This time it only took six months of haggling and five missed deadlines, but Latin America’s best known recidivist borrower – nine sovereign debt defaults since independence and 20 International Monetary Fund bailouts – has finally come to terms with the foreign holders of its bonds. And for Argentina, which has spent one of every three years in recession since 1950, the new deal, signed August. 4, may once again prove to be the easy part.
President Alberto Fernández and Economy Minister Martín Guzmán deserve plaudits for keeping the talks for rescheduling US$65 billion in foreign debt civil and on topic – with remarkably little pushback from alpha Peronist and Vice-President Cristina Fernández de Kirchner. Recall 2014 and 2015, when Fernández de Kirchner (no relation to Alberto) was running the country and made a point of turning debt negotiations into a passion play.
Yet decorum isn’t deliverance, and to honour the agreement with private lenders Fernández not only must convince the country’s biggest creditor, the International Monetary Fund, to reschedule US$44 billion in loans, but sell his own recession-battered compatriots on the inevitable sacrifices and unpalatable political changes required to return Argentina to solvency and growth.
Three years into a deepening economic contraction, Argentina has fallen hard. It earned the second lowest score on Bloomberg LP’s latest misery index, with around 40 percent of the population living in poverty. Locked down since March, the pandemic-smothered economy is set to contract by as much as 13 percent this year. The IMF says it will take US$55 billion to US$85 billion in debt relief to see Argentina through the next decade.
This combination of afflictions has bought Argentina some indulgence and may have helped grease the way to a debt deal. Argentina will have four years to start paying off its pared down debt, and many analysts foresee the IMF agreeing to reschedule the loan to its biggest debtor. Nonetheless, the Fund’s imprimatur will come with conditions.
“Guzmán deserves applause but the question is, what will he do with the breathing room he’s won for Argentina?” said Adriana Dupita at Bloomberg Economics. One major unanswered dilemma: How to manage the 70 percent of national debt denominated in dollars at a time Argentina has been all but shut out of foreign capital markets? “He’ll have to bring the economy back to growth and to do that will require reducing inefficient public spending and take on structural reforms.”
It’s hard to know where to start. Even before this year’s compound emergencies, Argentina was a global straggler. It earned the World Economic Forum’s lowest rank for economic competitiveness among the Group of 20 countries and placed an underwhelming 83 out of 141 countries worldwide. Don’t count on much relief from the government’s proposed judicial reform, which critics suspect is designed to shield Fernández de Kirchner from numerous criminal charges such as money-laundering. The Casa Rosada’s attempt to nationalise financially troubled soy crushing giant Vicentin in June didn’t help; although a judge, overruled the takeover, Fernández declared that nationalisation is still on the table.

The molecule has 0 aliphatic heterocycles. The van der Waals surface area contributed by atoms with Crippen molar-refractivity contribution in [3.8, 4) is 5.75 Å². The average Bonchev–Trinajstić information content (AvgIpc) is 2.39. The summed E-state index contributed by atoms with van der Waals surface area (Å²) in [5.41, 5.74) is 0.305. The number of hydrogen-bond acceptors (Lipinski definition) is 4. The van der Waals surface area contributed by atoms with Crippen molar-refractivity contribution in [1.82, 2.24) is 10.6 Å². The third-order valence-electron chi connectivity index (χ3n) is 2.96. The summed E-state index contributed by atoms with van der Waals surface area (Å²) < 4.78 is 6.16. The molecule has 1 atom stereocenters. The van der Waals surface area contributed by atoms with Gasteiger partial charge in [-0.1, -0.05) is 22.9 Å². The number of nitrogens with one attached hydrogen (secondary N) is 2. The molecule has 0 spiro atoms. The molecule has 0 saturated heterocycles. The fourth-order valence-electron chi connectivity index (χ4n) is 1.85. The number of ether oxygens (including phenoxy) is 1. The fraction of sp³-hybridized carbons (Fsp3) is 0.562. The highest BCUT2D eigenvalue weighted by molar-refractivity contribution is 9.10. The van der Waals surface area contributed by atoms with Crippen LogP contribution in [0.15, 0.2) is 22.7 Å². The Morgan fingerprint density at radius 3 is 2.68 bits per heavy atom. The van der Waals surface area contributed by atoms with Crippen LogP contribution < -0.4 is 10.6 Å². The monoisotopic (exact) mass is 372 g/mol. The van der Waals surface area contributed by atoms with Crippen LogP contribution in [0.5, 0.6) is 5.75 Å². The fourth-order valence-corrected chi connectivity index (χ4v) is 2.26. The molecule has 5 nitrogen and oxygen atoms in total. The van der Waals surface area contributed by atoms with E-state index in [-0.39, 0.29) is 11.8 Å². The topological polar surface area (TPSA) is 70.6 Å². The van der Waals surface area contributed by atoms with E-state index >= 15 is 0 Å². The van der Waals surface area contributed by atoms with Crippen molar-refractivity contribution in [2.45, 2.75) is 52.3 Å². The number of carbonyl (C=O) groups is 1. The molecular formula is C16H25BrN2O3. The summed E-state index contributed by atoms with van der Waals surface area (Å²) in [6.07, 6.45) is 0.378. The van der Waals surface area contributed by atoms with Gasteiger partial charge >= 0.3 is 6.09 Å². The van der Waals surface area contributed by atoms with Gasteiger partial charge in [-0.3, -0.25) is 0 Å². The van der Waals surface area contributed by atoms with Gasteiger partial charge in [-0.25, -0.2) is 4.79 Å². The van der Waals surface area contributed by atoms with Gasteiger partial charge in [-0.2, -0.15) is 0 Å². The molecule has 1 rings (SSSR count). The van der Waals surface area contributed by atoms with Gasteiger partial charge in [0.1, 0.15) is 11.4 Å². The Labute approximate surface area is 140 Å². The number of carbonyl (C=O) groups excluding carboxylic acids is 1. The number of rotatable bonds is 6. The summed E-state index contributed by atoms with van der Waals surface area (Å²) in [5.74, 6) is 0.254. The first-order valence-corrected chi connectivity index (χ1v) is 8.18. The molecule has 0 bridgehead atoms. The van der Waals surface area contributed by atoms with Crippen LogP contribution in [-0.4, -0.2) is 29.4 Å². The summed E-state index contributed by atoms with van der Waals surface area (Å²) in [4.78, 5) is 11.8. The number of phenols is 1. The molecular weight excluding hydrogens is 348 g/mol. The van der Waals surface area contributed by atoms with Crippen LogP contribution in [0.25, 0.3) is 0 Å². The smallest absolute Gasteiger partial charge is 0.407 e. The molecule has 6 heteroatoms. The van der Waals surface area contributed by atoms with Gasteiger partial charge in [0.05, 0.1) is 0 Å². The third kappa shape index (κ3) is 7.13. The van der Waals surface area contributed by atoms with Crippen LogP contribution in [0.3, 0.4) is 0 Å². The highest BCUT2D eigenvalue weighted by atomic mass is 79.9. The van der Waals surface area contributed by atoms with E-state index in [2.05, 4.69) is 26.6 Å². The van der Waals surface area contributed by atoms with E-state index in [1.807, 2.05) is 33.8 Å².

Multinational companies are pulling up stakes. LATAM airlines recently announced it was ending domestic flights in Argentina, and Covid-19 was only part of the problem. Spiking operating costs due to onerous taxes, chronic labour disputes and low productivity by flight crews had inflated operating costs to the breaking point, Bloomberg News reported. Perhaps it’s no surprise that many Argentine companies are weighing relocation across the border to more business-friendly Uruguay. “Argentina has become a very hostile place to invest with an out of control executive that seeks to expropriate businesses and the governing Peronist coalition threatening further expropriations,” said Nicolás Saldias, a political analyst at the Wilson Center’s Argentina Project.
Argentina isn’t a poor country, just a mismanaged one, chronically squandering the country’s enviable human capital and enterprise. “The high tax burden, low productivity and protectionism have delivered years of underinvestment and boom and bust,” Alberto Ramos, a senior economist at Goldman Sachs told me. “What’s needed are structural reforms.”
Mauricio Macri surged into office five years ago on precisely that promise – fiscal consolidation, streamlining public spending and taxes, and opening the economy. Macri was not wrong. “While it has taken time, these policy efforts are starting to bear fruit,” the IMF declared in its fourth review under the Argentine Standby agreement 13 months ago. “Financial markets have stabilised, the fiscal and external positions are improving, and the economy is beginning a gradual recovery from last year’s recession. The Fund is strongly supportive of these important policy efforts.”
That was then. Instead of transformational reform, Macri delivered gradualism and half measures, with the prostrate economy setting up the rival Peronists for a triumphant return. Will Fernández take up that vital if politically toxic unfinished agenda? Don’t hold your breath.
“The rest of Fernández’s term will be damage control,” said Bruno Binetti, who teaches political science at the Torcuato Di Tella University in Buenos Aires. “What we might see is Fernández justifying necessary spending cuts and reforms by transferring the blame to the pandemic or to Macri.” The deflection may already have begun. “A pandemic without the virus,” is how Fernández recently described his predecessor’s policy bequest as his own sky high approval ratings began to slip. Whether such partisan cant will persuade his crisis-weary compatriots is another matter.